BORN IN NORMAN, Okla., CANDY Clark grew up in Fort Worth. American Graffiti celebrates its 30th anniversary this year . We spoke to her at her home in Los Angeles, Calif.
texasmonthly.com: You recently moved back to Los Angeles, correct?
Candy Clark: I moved back to Los Angeles, yes. I was living in New Jersey for 11 years, and I had a very nice boyfriend, but we broke up and I moved back. I now live in an area called Valley Glen that used to be known as Van Nuys. My house used to be a 22-acre orange ranch—it's just the best house. I love it.
texasmonthly.com: How did you get into doing these car shows?
CC: When I was living in New Jersey periodically I would do general autograph shows—there's a lot of that going on—and when I moved back to California I discovered the collector car and hot rod world, and they just loved the movie. These people got their inspiration from American Graffiti . So Bo Hopkins and I, and sometimes Mackenzie Phillips do these shows together, signing autographs.
American Graffiti is still so big. We are in our 30th anniversary year. It was placed in the best 100 films of all time by the American Film Institute in 1999, and we all went to Aspen and were honored and given plaques by the American Film Institute. George Lucas came to that. And then in 2000 we had a three-page fold-out in Vanity Fair , it was in the April 2000 issue. Even Harrison Ford showed up for that. It was a great photograph, taken by Annie Leibowitz. I get Christmas cards from George every year. We see each other quite often at festivals, or the 25th anniversary, or this or that. I guess it's just going to keep happening, which is fine with me.
People have seen American Graffiti thousands of times. There was one man we recently met, and he had seen it two thousand times. He was replicating the yellow car, the hot rod, and had to keep playing it over and over. There was a man whose whole back was tattooed with American Graffiti , it says "where were you in '62?" It's just got a lot of meaning for people.
I know the guy that runs the yellow hot rods, and those are becoming like the ruby slippers from The Wizard of Oz . He bought them at an auction at Universal in the '80s when nobody was interested. And a company just came out with a model car with a figurine of Debbie, one of Toad, one of Wolfman Jack. I'm about two inches tall, with that dress and wig on.
texasmonthly.com: Did you have to give the dress back after the shooting?
CC: I probably didn't have to, but at that time the collector world was nonexistent—if I had known [its value] I would have kept it. It was just a dress that was bought at a secondhand store at the time and it really had no value. Who knew that the movie was going to become the classic that it became. It was just a little low-budget film. It cost under a million dollars to make, including music. It revived all those artist's careers. A lot of people benefited from that movie.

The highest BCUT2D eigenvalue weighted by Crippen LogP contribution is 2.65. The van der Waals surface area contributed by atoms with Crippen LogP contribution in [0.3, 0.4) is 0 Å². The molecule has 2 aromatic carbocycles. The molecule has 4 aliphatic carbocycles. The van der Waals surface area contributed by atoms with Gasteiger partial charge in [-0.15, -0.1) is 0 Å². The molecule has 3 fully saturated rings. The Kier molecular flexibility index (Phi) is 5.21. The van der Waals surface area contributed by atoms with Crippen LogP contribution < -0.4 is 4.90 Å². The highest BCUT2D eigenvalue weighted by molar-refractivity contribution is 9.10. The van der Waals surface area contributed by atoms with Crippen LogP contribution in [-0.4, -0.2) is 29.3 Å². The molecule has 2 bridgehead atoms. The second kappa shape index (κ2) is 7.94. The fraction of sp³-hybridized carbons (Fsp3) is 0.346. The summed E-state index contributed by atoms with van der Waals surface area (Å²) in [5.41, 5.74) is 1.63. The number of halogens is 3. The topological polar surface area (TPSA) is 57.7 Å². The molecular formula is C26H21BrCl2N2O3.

texasmonthly.com: You've made many other movies...
CC: My first film I worked with John Huston. I worked with Robert Mitchum in a film called the Big Sleep . I've worked with a lot of great people. I really enjoyed The Man Who Fell to Earth .
texasmonthly.com: With David Bowie...
CC: He was perfect for the role. He looked like he belonged on another planet. Very gorgeous — that was the height of his beauty. He was very nice and hard-working. We had a great time together. You look at that film you can see he's just so talented. I was looking at it a month ago, and his complexion... he's just so beautiful.
texasmonthly.com: And he smokes...
CC: Yes, and I think he smokes those European cigarettes. Gitanes, or something. Those Europeans don't believe in lung cancer.
texasmonthly.com: Did you go back to Fort Worth for Christmas?
CC: No... I had Christmas here. My mother really does not celebrate Christmas, or like Christmas. She just thinks it's really commercial. I think it's a time to think about your friendships, send a little honorary gift. A good excuse to give something to somebody that you like; a good time to get together and hang out.
texasmonthly.com: Do you have fond memories of growing up in Texas?
CC: It was an okay time. In those days we were allowed to run, disappear around the area. We didn't have the fear that people have today. We would go for miles and walk down railroad tracks, go through alleys. After Christmas we would go collect all the trees from the alleys and drag them back to our yard and make forts. Sometimes we would have 40, 50 trees in that yard. We had a collection of tires and boxes. We just ran for miles, until midnight and came back. I always made it home. Now parents don't allow their kids to disappear all day. We were just gone all day, playing all kinds of games. My brother had to be pulled out of the stream once. You know, a little bit of danger...